Screenshot instructions:
Windows
Mac
Red Hat Linux
Ubuntu
Click URL instructions:
Rightclick on ad, choose "Copy Link", then paste here →
(This may not be possible with some types of ads)
From: Soeren D. Schulze <soeren.d.schulze@gm...>  20130615 12:11:58

Hi everyone, I'm a student of Industrial Mathematics at the University of Bremen. I've always liked Qucs, but I've noticed the convergence problems in transient simulation. Those are one reason why I'm currently writing my Bachelor's thesis on exactly this subject. Due to months of study of the numerical mathematics involved, I think I now have quite some understanding of what's going wrong in Qucs. Last summer, I played a bit with the source code of Qucs. This is a quick comparison of my insights in the implementation and the theoretical knowledge that I've developed in the meantime. In general, the problems that arise in circuit simulation are called "DifferentialAlgebraic Equations" (DAEs). Those are equations which look like: M dx/dt = f(t,x) with a possibly singular matrix M. Compared to Ordinary Differential Equations (ODEs) dx/dt = f(t,x), they expose some very nasty numerical behavior, and Qucs doesn't really address this. 1. First of all, M and f are never really accessible in the source code. This makes it difficult to apply different numerical methods. 2. I realize that multistep methods are very popular, but concerning DAEs, they aren't always the best choice. The problem about DAEs is the decline of the condition number of the Jacobian with small stepsize. Upon stability problems, multistep methods often require low order and small stepsize, which may be fatal in the case of circuit simulation. The "fallback" method "Implicit Euler and minimum stepsize" is about the worst thing you can do. There are equations on which the Implicit Euler method doesn't even converge in theory, and even less so in practice. To me, implicit onestep methods are far more promising because they show excellent stability even at arbitrarily high order. They're harder to implement, but good implementations have been in existence since the 1990s (most prominently radau5.f). 3. The implementation Newton's method is *very* unfortunate because it effectively factors out the Jacobian, squaring the condition of the problem. As the condition number is often bad enough anyway (see above), this can be fatal, too. It's very laudable that the Jacobian is calculated analytically (though not necessary with an otherwise good implementation), but running a new decomposition on every Newton iteration is just a waste of calculation time. 4. In the context of my Bachelor's thesis, I have developed a method which improves the condition problems, sometimes fixing them entirely. I have proven the theory about it, and now I'm just personally curious how well it performs in practice. The methods employs Singular Value Decomposition, which is already implemented in Qucs, but it applies it an a different way. Unfortunately, the general numerical approach is quite hardcoded in Qucs, which makes it nontrivial to improve anything. As a first step, (1) has to be fixed, so it will be possible at all to link Qucs to some preexisting code. I see that Qucs implements a huge number of methods on its own, but I don't really understand the reason, as there exist highly optimized implementations in Netlib and similar libraries. I'm currently still busy with my thesis and some other things, but I will have time in August and September. Is there anyone who currently maintains the backend? I'd rather communicate my changes to someone who knows the current code and who will be around for some time in the future (which I can't promise for myself once the next semester starts). Sören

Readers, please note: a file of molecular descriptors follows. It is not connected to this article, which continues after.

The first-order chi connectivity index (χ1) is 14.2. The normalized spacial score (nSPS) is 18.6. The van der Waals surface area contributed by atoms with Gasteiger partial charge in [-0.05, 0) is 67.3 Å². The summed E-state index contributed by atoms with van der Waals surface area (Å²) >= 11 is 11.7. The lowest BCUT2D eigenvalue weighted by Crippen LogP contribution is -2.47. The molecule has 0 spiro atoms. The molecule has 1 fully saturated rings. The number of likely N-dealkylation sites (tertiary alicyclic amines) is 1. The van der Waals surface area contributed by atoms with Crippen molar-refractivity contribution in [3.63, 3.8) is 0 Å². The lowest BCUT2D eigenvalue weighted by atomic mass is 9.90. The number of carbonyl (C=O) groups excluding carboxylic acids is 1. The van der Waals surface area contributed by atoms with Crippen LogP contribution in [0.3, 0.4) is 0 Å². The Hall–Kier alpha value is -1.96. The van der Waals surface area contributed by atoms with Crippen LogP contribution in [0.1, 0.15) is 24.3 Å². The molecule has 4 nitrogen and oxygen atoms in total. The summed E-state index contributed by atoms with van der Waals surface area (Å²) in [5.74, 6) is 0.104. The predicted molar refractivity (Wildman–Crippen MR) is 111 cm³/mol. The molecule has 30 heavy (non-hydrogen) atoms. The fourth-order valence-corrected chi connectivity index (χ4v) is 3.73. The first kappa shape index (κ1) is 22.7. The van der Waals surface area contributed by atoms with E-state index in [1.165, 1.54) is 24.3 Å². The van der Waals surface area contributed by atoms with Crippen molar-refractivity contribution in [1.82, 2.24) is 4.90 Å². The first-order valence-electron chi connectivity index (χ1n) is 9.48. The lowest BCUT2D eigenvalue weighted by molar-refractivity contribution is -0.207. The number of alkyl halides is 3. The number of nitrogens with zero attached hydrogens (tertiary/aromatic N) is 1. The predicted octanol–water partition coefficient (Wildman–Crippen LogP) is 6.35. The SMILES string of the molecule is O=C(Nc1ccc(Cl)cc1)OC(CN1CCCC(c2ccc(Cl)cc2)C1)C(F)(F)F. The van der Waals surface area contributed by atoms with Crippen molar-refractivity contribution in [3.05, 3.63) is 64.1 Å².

From: Mario Trangoni <mjtrangoni@gm...>  20130616 14:06:43